[gn_frame align=”left”][/gn_frame]”When Kelly Crandell first asked me to consider writing a piece for Ars Musica, and requested that it somehow embody an Armenian theme, my first thought was not the country of Armenia, or the difficult history of its people. I don’t feel qualified to address those matters in music, as profound as they are. Instead, I thought of my college friend James Najarian.” Ms. Sullivan says that even when they were undergraduates, “he had a distinctive voice as a poet, and has gone on to write poetry of lean strength, using words in unusual combinations that manage to sound utterly right.” The poem “Longed-for Rain,” with its imagery of a parched desert replenished by a storm and the restoration of sight to the blind, recalls the prophet Isaiah as well as Jesus Christ’s healings. She praises Najarian, whom she says “also writes with a mastery of formal structure that recalls the Psalms. All of this made the poem seem like a natural companion to and an appropriate bridge between Stravinsky’s ‘Symphony of Psalms’ and Bruckner’s Mass [No. 2 in E minor].”
[gn_quote]Longed-for Rain, by James Najarian
For weeks, the soil translated into dust,
Then lint, then ash, and at last
Into smoke. The creek compressed
Itself to an unwilling path of stone.
Its stain lined the valley’s span.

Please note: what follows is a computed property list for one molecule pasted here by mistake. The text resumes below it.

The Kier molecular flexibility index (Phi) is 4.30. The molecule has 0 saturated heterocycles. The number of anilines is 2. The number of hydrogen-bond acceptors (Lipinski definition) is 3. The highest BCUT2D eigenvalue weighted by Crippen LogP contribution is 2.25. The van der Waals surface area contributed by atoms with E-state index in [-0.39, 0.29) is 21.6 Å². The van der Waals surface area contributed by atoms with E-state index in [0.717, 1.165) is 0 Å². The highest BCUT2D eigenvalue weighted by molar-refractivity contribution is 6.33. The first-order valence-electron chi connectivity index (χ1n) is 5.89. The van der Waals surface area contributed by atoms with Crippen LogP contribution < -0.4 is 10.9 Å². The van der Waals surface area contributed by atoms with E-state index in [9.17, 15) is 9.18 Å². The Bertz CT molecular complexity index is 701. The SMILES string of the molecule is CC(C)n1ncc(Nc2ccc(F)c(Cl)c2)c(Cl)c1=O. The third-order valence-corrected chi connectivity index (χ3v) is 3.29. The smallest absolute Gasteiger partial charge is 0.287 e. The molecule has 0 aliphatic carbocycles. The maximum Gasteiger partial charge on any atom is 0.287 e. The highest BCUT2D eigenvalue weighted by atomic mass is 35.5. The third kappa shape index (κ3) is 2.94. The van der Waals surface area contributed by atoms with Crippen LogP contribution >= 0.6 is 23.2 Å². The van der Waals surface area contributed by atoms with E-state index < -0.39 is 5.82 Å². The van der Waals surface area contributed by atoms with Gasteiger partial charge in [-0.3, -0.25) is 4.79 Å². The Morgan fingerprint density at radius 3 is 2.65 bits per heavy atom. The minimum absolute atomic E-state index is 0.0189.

Lamb’s quarter slumped in the lane.
Then, in an afternoon, the sky grew dim,
Trembling with an ancient hum.
In the pool of Siloam
I wiped my useless eyes of grime and spit.
Let the ears unbuckle, and the eyes unbolt.[/gn_quote]
James Najarian is an Associate Professor at Boston College, where his teaching specialties are Romantic and Victorian Poetry and nonfiction prose. According to the Boston College website, his interests include gender and sexuality in literature, poetic influence, religion in literature, and book production. He is currently working on a study of the idea of the ‘minor poet’ in the nineteenth century. Professor Najarian is also the editor of the journal, Religion and Art.
The text that Ms. Sullivan set as a piece for 4-part chorus, solo quartet, and orchestra recalls the Gospel of John,[9:1-9] which relates how Jesus healed a man blind from birth. Jesus spat on the ground, made mud with the saliva, and spread the mud over the blind man’s eyes. He then told the man, “Go wash yourself in the Pool of Siloam.” The man went and washed, and returned with his sight restored.
Martha Sullivan explains: “The challenge for the composer and performers of the work is to make a music of dryness and restraint until the waters come, and with them, the release so long awaited.” She also views this project as a wonderful excuse to be in touch with one of her favorite old friends from college, for which she is grateful!